“It is a miracle.” That is UN shipping chief Kitack Lim’s view of progress on talks in the last few years to cut the sector’s carbon footprint.
Speaking at an industry conference in London on Wednesday, he said members of the International Maritime Organization (IMO) were “getting closer” to agreement on the way forward.
“Next year really will be a time when the world will expect the IMO member states to deliver a vision, as a first stage in the IMO roadmap,” Lim said.
The UN body has three weeks of negotiations scheduled before its deadline for producing an interim climate strategy in 2018. A working group on the issue met for the first time in July.
In the first panel of the day, industry chiefs showed more engagement with the subject than in previous years, but remained wary of committing to significant carbon cuts.
Esben Poulsson, chair of the International Chamber of Shipping (ICS), said: “There is no doubt that CO2 is the big one now. At the ICS board, we spend a lot of time every meeting on this.”
Since an overwhelming majority of countries agreed to address greenhouse gas emissions within their borders under the Paris Agreement in 2015, international transport has been under pressure to do its bit.
In the IMO, a number of European and island states have been pushing for an ambitious emissions target. Without curbs, the industry predicts shipping emissions will grow 50-250% by 2050, in tandem with an increase in seaborne trade.
“We absolutely do need targets,” said Magda Kopczynska, director of maritime transport at the European Commission’s transport department. “We have to decide now what we are going to do; we can’t say: we will do something in 2030.”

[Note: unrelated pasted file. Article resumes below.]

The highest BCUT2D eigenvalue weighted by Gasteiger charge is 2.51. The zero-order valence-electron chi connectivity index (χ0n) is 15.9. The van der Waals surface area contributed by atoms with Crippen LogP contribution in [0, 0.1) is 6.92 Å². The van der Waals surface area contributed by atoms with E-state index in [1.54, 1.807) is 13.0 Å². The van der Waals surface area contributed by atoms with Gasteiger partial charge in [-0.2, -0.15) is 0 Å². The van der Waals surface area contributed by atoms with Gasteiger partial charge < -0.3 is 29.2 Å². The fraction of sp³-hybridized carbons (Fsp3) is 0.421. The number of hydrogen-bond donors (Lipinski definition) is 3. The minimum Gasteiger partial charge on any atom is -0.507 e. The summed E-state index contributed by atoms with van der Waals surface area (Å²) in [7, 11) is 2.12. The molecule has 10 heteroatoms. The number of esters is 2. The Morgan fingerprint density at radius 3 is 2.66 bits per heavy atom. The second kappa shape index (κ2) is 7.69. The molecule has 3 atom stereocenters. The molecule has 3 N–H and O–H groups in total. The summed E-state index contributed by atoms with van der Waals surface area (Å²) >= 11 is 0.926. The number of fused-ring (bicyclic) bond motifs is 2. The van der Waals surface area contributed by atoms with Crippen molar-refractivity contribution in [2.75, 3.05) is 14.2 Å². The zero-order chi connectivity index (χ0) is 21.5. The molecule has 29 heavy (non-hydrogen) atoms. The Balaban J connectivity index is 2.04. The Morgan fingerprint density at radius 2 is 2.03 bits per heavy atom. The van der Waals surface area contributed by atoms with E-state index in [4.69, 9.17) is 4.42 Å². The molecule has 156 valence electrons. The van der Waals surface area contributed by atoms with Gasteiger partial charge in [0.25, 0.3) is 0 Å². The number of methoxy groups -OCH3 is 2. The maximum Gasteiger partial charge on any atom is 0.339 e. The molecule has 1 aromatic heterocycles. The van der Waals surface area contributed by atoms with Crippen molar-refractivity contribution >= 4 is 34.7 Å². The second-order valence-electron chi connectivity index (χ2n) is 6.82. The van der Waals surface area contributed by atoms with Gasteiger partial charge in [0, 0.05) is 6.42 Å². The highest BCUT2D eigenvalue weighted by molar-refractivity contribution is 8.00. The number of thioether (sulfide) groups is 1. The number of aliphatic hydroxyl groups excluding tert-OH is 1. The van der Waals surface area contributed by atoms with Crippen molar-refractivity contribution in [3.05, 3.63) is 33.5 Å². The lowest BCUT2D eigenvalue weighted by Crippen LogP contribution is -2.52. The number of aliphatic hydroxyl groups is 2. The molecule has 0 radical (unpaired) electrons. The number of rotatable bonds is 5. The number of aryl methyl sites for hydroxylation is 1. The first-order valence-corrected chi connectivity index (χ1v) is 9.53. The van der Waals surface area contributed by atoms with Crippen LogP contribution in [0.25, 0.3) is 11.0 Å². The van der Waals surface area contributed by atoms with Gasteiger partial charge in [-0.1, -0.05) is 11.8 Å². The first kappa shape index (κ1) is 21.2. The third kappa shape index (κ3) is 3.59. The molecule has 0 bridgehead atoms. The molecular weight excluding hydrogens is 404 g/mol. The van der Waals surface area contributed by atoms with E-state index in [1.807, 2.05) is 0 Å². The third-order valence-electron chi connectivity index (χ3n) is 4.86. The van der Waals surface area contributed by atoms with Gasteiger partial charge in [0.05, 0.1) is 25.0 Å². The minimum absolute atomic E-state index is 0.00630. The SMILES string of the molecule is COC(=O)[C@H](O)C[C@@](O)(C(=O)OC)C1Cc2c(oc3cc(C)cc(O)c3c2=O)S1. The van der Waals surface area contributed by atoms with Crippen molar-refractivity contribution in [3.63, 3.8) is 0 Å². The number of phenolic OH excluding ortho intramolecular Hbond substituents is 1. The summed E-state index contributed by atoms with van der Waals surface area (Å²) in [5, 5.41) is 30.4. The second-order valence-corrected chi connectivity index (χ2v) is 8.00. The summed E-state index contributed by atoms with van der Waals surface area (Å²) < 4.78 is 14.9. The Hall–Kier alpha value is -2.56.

Emerging economies, major flag states and industry voices are arguing against an absolute emissions cap, however, on the basis that it could constrict economic development.
As a compromise, four trade associations responsible for 90% of global trade have proposed cutting the intensity, rather than total, of their emissions in half by 2050. But climate analysts say the sector must improve efficiency 60-90% in that time to be in line with cut that would keep global temperature rise below 2C. To stay within the tougher 1.5C warming limit demanded by climate vulnerable communities, it must go carbon neutral.
Cutting emissions will require not only more fuel efficient components but a shift to run on hydrogen, biofuel or electric batteries. Slower speeds also make a big difference to fuel consumption.
“It is a huge challenge and one that is going to require everyone at the IMO to lift their game dramatically,” said John Maggs, campaigner with the Clean Shipping Coalition.
The first demonstration projects for zero carbon shipping are emerging, however. The world’s first electric car ferry is operating in Norway and technology firm Kongsberg Gruppe has announced plans to float a zero emissions container ship next year.
Sveinung Oftedal, official from Norway’s environment ministry and chair of the IMO working group, struck an upbeat note: “The solutions for emissions cuts are also growing and the willingness to take real action is more firm.”